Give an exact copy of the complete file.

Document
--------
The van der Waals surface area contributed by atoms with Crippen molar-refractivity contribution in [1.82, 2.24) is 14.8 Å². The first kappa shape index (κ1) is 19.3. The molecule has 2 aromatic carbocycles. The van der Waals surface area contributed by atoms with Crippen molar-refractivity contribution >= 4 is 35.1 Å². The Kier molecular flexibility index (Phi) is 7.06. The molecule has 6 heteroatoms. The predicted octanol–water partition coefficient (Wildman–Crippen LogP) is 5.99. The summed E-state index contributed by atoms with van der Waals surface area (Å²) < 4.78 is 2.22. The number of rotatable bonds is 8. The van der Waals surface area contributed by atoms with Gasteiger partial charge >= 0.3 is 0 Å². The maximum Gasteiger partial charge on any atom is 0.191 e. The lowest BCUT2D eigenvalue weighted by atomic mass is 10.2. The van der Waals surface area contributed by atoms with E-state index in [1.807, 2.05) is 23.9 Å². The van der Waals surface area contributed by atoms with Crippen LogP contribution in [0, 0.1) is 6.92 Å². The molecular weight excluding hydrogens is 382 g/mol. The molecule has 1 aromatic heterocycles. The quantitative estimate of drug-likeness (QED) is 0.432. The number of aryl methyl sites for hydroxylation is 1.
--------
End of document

The van der Waals surface area contributed by atoms with Crippen molar-refractivity contribution in [1.82, 2.24) is 14.8 Å². The first kappa shape index (κ1) is 19.3. The molecule has 2 aromatic carbocycles. The van der Waals surface area contributed by atoms with Crippen molar-refractivity contribution >= 4 is 35.1 Å². The Kier molecular flexibility index (Phi) is 7.06. The molecule has 6 heteroatoms. The predicted octanol–water partition coefficient (Wildman–Crippen LogP) is 5.99. The summed E-state index contributed by atoms with van der Waals surface area (Å²) < 4.78 is 2.22. The number of rotatable bonds is 8. The van der Waals surface area contributed by atoms with Gasteiger partial charge >= 0.3 is 0 Å². The maximum Gasteiger partial charge on any atom is 0.191 e. The lowest BCUT2D eigenvalue weighted by atomic mass is 10.2. The van der Waals surface area contributed by atoms with E-state index in [1.807, 2.05) is 23.9 Å². The van der Waals surface area contributed by atoms with Crippen LogP contribution in [0, 0.1) is 6.92 Å². The molecular weight excluding hydrogens is 382 g/mol. The molecule has 1 aromatic heterocycles. The quantitative estimate of drug-likeness (QED) is 0.432. The number of aryl methyl sites for hydroxylation is 1.